I credit my father for giving me a sense of adventure and my mother for tempering it with a sense of impending doom. For while I am often eager to see and do things, I’m cautious to a fault and can tell you at least three things that might go wrong with any exciting activity. So I tend to be more of an observing adventurer, rather than a doing adventurer. However, that has still meant a life filled with memories.
Dad and I recently sat and watched a television special about Route 66 and reminisced about the sights along the way. We were able to recall many of the restaurants and motels and gas stations along the famous highway, having driven it nearly every summer. Thanks to our summer migrations between California and Oklahoma I’ve visited a lot of famous tourist spots and some not-so-well-known places in between. Summers were always filled with “look at that!’ moments, many of which have stayed with me forever.
Being married to a man who loves speed and danger and thrills has added many more “look at that!” moments to my repertoire and caused me to expand my sense of adventure. We have been to places and participated in activities that certainly set off my sense of impending doom, but I have lived to talk about them.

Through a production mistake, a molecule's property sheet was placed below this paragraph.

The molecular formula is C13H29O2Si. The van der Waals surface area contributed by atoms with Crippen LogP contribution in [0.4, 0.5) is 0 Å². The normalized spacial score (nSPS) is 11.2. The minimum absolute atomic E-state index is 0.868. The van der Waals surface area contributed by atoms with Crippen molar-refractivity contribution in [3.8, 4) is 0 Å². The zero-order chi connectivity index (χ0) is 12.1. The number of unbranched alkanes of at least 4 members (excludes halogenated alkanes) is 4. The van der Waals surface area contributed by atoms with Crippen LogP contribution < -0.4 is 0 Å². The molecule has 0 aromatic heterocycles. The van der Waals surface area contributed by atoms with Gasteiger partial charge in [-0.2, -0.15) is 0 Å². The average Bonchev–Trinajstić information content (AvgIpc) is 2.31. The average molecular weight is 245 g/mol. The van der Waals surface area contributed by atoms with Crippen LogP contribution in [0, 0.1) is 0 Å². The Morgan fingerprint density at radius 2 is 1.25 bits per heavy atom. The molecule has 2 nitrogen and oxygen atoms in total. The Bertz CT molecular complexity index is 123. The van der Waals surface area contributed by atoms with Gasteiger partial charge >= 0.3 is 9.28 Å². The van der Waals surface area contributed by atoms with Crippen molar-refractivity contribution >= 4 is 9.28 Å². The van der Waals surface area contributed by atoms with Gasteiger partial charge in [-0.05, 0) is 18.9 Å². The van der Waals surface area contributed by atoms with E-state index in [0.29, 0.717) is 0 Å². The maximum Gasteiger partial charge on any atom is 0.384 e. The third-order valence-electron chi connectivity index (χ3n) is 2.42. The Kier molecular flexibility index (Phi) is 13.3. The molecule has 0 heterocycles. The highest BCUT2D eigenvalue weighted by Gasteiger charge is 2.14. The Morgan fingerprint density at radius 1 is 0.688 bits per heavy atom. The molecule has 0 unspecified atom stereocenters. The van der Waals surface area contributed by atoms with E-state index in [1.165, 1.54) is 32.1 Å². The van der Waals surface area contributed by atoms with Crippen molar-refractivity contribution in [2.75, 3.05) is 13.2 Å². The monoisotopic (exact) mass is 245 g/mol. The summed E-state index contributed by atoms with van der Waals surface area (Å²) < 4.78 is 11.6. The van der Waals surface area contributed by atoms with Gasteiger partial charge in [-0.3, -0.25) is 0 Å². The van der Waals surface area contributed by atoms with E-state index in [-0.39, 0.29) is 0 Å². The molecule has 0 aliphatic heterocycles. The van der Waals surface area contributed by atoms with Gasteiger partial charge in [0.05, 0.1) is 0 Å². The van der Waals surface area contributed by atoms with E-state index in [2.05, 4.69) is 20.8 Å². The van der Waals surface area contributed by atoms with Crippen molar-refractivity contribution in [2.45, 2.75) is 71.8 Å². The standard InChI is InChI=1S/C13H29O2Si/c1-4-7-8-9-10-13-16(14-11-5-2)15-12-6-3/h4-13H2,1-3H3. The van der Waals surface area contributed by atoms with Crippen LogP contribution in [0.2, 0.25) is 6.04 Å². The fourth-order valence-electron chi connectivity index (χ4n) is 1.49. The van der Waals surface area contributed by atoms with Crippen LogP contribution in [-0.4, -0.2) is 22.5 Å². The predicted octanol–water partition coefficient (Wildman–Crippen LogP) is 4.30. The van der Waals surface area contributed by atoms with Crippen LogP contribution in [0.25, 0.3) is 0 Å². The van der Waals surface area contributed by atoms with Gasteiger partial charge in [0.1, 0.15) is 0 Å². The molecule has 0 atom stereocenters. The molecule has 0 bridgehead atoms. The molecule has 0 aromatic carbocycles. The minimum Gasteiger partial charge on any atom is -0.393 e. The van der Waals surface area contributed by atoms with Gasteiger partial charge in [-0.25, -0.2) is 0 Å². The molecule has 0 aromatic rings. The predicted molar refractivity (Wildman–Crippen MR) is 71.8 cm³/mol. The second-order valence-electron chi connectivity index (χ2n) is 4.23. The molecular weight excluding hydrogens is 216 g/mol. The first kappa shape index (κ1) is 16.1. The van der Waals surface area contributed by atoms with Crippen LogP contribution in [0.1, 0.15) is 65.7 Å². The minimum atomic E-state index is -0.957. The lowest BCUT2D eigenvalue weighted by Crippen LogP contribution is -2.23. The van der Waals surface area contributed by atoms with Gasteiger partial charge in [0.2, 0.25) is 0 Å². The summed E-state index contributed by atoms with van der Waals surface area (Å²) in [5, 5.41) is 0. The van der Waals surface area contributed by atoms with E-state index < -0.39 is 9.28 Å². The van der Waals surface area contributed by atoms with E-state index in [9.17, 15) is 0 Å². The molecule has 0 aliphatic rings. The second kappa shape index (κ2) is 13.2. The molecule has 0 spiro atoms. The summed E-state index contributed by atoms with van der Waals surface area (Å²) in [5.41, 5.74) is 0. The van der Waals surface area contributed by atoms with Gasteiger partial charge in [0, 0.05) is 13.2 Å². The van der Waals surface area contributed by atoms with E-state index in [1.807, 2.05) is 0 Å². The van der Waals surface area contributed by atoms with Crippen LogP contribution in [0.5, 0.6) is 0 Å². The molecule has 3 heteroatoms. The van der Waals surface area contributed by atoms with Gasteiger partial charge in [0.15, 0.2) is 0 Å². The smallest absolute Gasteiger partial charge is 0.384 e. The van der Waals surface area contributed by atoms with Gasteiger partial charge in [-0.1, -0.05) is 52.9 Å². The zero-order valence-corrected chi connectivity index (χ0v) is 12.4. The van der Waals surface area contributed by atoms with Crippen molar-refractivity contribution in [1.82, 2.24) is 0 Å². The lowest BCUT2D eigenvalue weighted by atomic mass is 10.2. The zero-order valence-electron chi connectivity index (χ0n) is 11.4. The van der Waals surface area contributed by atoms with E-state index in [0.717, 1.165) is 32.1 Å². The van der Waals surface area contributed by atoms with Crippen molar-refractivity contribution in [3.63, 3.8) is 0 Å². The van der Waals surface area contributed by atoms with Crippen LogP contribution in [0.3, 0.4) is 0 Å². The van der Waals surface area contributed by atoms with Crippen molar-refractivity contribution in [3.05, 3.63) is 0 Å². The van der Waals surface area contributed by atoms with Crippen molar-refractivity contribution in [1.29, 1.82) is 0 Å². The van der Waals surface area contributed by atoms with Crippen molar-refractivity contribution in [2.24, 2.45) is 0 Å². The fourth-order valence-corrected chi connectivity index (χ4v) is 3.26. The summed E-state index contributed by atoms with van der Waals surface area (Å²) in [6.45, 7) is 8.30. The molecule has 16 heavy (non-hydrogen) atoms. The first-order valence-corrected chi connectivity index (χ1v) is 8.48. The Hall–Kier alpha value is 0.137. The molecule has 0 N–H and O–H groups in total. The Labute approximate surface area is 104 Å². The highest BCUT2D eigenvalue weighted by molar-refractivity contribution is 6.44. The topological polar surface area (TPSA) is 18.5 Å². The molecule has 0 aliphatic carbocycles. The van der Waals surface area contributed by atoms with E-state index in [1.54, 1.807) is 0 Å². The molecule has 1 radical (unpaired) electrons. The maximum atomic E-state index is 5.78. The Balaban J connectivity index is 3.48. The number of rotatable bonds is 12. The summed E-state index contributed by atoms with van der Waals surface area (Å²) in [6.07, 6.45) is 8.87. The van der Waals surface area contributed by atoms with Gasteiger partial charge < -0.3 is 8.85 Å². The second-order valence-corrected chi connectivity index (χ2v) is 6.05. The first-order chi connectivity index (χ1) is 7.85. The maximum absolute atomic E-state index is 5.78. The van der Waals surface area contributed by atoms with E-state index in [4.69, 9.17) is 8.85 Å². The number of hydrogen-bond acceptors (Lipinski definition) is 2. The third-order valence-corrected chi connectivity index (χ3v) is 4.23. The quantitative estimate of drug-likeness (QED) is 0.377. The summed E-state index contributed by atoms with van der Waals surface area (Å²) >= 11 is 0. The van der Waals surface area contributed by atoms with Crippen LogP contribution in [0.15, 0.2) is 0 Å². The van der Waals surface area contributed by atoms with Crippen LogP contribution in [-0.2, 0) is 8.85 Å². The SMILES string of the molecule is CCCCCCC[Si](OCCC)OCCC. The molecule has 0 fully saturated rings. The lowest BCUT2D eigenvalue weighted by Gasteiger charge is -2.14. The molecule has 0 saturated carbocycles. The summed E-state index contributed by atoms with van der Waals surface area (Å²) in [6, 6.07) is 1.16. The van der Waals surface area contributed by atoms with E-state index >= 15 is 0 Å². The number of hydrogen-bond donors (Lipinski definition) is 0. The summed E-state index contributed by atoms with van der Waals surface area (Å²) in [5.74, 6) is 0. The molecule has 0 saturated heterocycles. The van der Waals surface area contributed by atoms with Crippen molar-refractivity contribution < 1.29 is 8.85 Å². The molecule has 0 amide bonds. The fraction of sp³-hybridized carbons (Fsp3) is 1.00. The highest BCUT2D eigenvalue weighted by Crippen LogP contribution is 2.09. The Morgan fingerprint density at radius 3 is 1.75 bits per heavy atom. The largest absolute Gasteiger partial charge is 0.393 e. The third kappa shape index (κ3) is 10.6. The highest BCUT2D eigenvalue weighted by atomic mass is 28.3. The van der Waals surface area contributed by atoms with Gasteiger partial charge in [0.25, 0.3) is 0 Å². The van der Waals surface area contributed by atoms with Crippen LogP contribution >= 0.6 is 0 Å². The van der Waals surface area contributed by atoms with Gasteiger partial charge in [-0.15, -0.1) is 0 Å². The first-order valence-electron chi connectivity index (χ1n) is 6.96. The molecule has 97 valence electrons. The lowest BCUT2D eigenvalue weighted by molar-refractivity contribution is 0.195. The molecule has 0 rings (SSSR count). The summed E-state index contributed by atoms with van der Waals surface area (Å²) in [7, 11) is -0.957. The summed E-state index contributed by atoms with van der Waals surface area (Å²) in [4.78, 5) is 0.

I’m glad we were able to share some experiences with our children even though we didn’t have a lot of money. We dragged them around to a lot of places and listened with satisfaction as they excitedly said, “look at that!” I think they remember more of the places and activities that we shared than they do presents and things that we bought them.
I thought about some of our past adventures yesterday while we wandered around Hagerman Wildlife Refuge. We have gotten older and wiser and more cautious in our wanderings, but both of us still love to see new sights and experience new places. It’s easier to stick to the usual routines and to “go to work, go home” each day, but there is so much more joy to be had if we venture outside our routine. Gary and I could have easily skipped the visit to Hagerman yesterday. I had been up the night before with a horrible headache. We weren’t quite sure where it was located, and though we had both looked at the map on Google, I had left the printed copy on my desk. The weather was cold and it began to sprinkle. We weren’t sure if there would even be very many birds this late in the winter. But neither of us suggested turning back.
So, we just drove in the general direction until we saw a sign. Then we drove and drove and drove down a winding dirt road until we saw water. Then we drove around until we saw our first bird. After that we spent an hour repeating, “look at that!”